It’s not easy being a manager. Many, many factors are constantly challenging your ability to focus on what’s important. Staff management, compulsory training, fire drills, employee town halls, email… the list goes on. And then you’ve got everything going on outside of the office!
It should go without saying that when it comes to CX management, what’s important is ensuring customers are speaking positively about you. No company is (yet) at a point where their CX is perfect so every company has issues they need to resolve.
In this post, I’d like to propose six big questions (and a few smaller ones) to help keep you focused on what’s important.
What are the top three things angering your customers?
There’s always plenty of opinions inside a company as to what customers are thinking. Unless those opinions are coming from staff who deal with customers on a daily basis though, I tend to place less value on them. To know decisively what is angering your customers, though, you need to hear it from them. That means you need customer feedback. And the more of it the better.
In terms of ranking the issues, I suggest coming up with an issue list – every single thing that is causing your customers pain – then attributing an Impact To Customers Value and a Number of Customers Affected Value to each issue. Now plot each issue on a graph with Impact on the Y-axis and Number of Customers on the X-axis. It will soon be very apparent what your major problems are. Now validate your findings with key internal stakeholders.
What is causing it?
Customers only ever see the end result of an issue, they have no idea what is causing it. Root cause analysis is required to get to the bottom of why your CX isn’t optimal. If you have access to a Business Analyst, recruit their assistance. If not, speak to the employees who should know: your front-line staff, operations managers, and employees with long tenure – tap into their wisdom.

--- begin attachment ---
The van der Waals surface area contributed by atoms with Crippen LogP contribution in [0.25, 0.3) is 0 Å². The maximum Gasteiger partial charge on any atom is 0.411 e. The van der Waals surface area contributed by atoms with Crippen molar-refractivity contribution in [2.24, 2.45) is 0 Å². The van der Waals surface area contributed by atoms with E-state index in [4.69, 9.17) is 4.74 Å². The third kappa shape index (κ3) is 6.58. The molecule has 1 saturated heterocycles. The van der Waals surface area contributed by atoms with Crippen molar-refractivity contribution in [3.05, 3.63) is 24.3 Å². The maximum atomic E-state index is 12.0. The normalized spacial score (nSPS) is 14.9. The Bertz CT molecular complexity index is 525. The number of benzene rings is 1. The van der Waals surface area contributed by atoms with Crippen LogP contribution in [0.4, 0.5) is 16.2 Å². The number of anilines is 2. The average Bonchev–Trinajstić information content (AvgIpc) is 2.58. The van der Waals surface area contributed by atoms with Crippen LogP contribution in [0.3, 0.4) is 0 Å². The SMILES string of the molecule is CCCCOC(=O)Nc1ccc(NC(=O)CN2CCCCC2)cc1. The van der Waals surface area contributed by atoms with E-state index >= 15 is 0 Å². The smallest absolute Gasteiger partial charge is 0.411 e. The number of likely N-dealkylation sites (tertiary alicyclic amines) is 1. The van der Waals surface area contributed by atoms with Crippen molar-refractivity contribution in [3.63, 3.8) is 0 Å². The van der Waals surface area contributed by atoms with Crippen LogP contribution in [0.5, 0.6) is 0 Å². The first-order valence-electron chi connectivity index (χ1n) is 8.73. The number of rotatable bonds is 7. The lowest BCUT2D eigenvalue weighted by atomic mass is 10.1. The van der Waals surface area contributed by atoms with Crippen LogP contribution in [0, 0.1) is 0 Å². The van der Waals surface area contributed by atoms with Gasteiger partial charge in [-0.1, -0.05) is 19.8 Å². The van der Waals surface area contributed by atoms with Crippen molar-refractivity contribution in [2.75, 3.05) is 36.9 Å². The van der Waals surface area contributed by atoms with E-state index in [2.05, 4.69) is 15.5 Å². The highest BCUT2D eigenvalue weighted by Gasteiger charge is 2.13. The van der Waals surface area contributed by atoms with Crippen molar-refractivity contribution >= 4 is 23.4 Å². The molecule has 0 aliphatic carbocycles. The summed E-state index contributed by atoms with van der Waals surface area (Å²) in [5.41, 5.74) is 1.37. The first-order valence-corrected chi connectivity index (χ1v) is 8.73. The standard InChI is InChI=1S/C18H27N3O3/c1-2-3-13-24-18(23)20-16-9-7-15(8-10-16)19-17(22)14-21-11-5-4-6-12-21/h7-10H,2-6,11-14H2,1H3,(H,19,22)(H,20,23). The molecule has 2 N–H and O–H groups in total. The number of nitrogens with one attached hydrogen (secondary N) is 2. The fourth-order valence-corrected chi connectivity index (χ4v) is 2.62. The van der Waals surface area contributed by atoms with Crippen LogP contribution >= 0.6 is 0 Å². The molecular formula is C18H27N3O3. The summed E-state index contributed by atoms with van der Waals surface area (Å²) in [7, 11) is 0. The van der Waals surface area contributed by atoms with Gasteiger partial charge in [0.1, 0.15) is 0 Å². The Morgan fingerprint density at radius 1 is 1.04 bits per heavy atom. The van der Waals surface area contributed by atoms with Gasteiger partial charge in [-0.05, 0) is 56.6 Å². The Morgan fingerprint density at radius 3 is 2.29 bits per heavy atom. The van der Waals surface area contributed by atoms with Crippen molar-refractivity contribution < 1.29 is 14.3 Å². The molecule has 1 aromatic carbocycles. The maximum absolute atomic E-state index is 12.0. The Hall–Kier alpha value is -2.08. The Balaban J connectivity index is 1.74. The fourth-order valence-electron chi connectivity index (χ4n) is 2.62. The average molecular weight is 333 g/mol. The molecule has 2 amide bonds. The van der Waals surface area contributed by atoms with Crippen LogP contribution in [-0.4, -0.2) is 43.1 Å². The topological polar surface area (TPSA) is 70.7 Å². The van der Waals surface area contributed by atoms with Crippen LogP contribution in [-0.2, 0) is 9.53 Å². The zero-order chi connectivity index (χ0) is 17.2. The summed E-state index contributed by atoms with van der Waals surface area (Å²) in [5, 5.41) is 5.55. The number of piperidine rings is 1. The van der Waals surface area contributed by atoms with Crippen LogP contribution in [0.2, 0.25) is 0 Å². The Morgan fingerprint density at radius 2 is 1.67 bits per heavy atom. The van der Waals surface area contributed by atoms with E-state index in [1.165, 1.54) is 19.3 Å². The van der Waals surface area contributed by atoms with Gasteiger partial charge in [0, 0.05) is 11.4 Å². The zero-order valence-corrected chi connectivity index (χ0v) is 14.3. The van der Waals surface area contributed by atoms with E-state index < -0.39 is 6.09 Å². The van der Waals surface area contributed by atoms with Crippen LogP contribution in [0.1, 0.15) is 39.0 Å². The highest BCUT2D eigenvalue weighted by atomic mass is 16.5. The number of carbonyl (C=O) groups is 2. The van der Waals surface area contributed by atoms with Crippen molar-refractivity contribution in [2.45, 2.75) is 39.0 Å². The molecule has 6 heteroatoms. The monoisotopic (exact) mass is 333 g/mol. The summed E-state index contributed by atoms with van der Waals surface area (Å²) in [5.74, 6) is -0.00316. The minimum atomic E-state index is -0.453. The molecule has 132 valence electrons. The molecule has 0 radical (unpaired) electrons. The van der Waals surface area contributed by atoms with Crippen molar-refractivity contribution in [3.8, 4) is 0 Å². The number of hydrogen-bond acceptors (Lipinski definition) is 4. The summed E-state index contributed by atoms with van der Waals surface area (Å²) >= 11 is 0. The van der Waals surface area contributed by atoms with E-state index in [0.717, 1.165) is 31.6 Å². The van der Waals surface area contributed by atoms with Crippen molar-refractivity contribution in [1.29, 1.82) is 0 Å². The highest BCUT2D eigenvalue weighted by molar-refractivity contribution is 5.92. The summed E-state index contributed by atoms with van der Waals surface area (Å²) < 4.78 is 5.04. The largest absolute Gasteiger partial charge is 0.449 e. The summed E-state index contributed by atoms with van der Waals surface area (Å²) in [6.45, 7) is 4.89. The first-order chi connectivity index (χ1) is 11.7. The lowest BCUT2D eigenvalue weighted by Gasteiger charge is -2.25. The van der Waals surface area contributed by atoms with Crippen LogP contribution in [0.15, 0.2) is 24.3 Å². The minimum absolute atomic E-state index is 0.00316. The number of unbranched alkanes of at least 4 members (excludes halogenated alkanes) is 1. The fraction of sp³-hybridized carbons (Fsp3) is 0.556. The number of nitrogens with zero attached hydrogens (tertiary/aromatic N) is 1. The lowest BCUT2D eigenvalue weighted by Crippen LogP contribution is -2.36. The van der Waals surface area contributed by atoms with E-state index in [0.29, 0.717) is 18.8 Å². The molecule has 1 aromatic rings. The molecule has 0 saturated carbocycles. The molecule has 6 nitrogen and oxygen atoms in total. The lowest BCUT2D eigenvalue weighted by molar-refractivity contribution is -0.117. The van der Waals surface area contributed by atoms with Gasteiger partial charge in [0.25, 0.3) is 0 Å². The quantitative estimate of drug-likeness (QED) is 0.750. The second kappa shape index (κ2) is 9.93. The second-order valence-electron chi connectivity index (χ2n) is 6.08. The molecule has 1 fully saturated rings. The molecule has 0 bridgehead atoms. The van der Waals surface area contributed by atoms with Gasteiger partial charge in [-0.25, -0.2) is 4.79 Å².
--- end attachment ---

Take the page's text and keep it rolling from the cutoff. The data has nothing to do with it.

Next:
What is it costing the company?
Now you’ve got your top 3 issues, you need to create a burning platform for change. To do that, talk the language that will get your CEO’s attention: dollars and cents. It’s one thing to say: “20% of surveyed customers mentioned this issue in their feedback. Extrapolated across our entire customer base, this issue is affecting 250 customers.” It’s another thing entirely to say: “Based on our analysis, this issue is costing us $2m per annum in increased customer service costs and losing us $5m in potential sales revenue.” Which of those statements do you think is going to make the CEO sit up and take notice?
So determine the impact each of the top 3 issues is having on the organisation in terms of lost sales and/or higher costs. To do this, you’re going to need to make some assumptions. If you have a Finance department in your company, I suggest getting someone from that area to assist you – it will add credence to the final output when you present it to your senior leadership team. You may want to consider three scenarios: a best case scenario, a worst case scenario, and something in between.
What are you doing to fix it?
This section is self-explanatory but generates a number of sub-questions:
- Are the initiatives aligned with your overall strategy?
- Who is responsible for each initiative?
- Are their KPI’s/incentives aligned with the achievement of the initiative?
- What program governance is in place?
- How will you know when you’ve fixed the issues/ What does success look like?
How often is it discussed?
Just as performance to target is discussed at every sales meeting, what is being done to fix the things that are causing the company to lose customers needs to be discussed weekly as well. The reason is exactly the same: if you don’t focus on it, it simply won’t happen.
How are you communicating your progress?
This relates not just to management – obviously its critical to keep them informed – but with everyone within the company to ensure they remain engaged and supportive of the changes you’re trying to make. Consider things like a dashboard, a periodic (weekly or monthly) newsletter, a ‘CX Wall’ in the office, or a periodic post or video on the company’s social network (such as Yammer or Workplace).
I hope that through this post I’ve been able to help provide a little reminder on what’s important for those of you who are charged with accountability for your organisation’s customer experience.
If you have any further questions, please feel free to comment or reach out to me via LinkedIn and I’ll be happy to expand on anything I’ve written above.